Bar is slappedThe city Liquor Commission has hit a Kakaako hostess bar with the largest fine ever for numerous violations ranging from employees accepting food and drinks as gifts to permitting a person to perform or simulate sexual acts.
with $31,500 fine
Club Yokohama pleads no
contest and is able to keep
its liquor license
By Leila Fujimori
Attorney William Harrison pleaded no contest yesterday on behalf of his client K & J Ventures Inc., doing business as Club Yokohama, and accepted the $31,500 total fine for 27 violations. The fine is less than 10 percent of the bar's $394,773.64 gross annual liquor sales from July 1999 to June 2000.
Harrison said his client had not been hopeful of prevailing before the Liquor Commission after the commission voted to revoke the strip club's license in June.
"It pretty much shook up my client," Harrison said. "Revocation would have been the death knell for the club."
Golden Dolls Showgirls had its liquor license revoked June 28 for violations of unregistered dancers and one violation of an underage nude dancer as well as time card violations.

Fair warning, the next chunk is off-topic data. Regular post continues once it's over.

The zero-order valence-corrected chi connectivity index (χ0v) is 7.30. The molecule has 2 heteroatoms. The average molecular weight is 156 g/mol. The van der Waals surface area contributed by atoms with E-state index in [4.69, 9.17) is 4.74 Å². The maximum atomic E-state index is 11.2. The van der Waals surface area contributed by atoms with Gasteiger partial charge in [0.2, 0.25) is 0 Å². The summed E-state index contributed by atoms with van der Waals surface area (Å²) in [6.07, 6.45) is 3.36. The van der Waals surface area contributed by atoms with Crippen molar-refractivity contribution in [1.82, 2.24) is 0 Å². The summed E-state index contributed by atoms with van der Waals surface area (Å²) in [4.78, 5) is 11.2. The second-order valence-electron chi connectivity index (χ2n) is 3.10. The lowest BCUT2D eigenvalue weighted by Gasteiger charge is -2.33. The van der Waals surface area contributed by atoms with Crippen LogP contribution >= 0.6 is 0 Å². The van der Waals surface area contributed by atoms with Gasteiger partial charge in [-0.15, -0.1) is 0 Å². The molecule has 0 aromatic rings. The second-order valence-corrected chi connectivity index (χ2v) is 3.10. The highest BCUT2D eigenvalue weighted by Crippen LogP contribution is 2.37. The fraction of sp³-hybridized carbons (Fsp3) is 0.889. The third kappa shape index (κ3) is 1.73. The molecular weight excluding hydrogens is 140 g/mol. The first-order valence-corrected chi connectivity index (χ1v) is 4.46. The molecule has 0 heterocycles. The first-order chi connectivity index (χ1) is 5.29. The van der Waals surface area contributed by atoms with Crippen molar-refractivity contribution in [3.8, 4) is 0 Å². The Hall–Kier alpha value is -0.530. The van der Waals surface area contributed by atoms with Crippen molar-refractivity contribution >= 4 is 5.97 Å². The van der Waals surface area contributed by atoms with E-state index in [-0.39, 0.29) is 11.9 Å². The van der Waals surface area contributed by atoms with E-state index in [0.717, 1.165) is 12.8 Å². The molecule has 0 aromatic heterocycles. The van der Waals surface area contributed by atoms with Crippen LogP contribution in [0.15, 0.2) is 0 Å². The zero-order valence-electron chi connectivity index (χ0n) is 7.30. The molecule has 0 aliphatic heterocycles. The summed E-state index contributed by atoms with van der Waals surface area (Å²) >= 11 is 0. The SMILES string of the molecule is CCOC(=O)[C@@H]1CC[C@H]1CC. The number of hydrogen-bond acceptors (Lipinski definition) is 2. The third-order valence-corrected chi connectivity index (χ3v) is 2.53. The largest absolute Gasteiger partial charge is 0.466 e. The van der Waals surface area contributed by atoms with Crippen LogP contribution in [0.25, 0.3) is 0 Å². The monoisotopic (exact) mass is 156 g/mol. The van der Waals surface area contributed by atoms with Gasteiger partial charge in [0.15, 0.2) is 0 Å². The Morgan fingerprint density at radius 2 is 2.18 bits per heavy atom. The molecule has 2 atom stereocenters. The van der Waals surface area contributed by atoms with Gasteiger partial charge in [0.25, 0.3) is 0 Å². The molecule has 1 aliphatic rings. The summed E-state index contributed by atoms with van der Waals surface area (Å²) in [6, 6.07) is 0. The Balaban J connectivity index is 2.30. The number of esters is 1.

Harrison said Club Yokohama was willing to take responsibility for the actions of three or four of its 30 to 40 employees, who are no longer with the club. He told the commission it had done everything in its power to clean up problems.
The commission's charges stem from a police undercover operation last September. Some Club Yokohama employees were charged with prostitution but were not convicted. However, it would be much more difficult for his client to defend against the charges before the commission, which has a lower standard of proof than the courts, said Harrison.
The fines ranged from $500 to $2,000 for each violation. Other violations included permitting a person to remain on the premises while unclothed or in revealing attire; allowing persons to touch the private parts of themselves or someone else directly or through clothing; time card violations; and failure to register.
Commissioners agreed with the city deputy corporation counsel that the fines would serve as a deterrent.
Commission Chairman John Spierling noted there were no underage workers involved in this case, unlike in Golden Dolls' case.
"I just want to make sure they don't do this again," said Commissioner Chu Lan Kwock after the hearing.
Kwock said many establishments come back under a different operation after liquor license revocations by simply changing corporations. She said the fine will make the owners think twice about doing it again.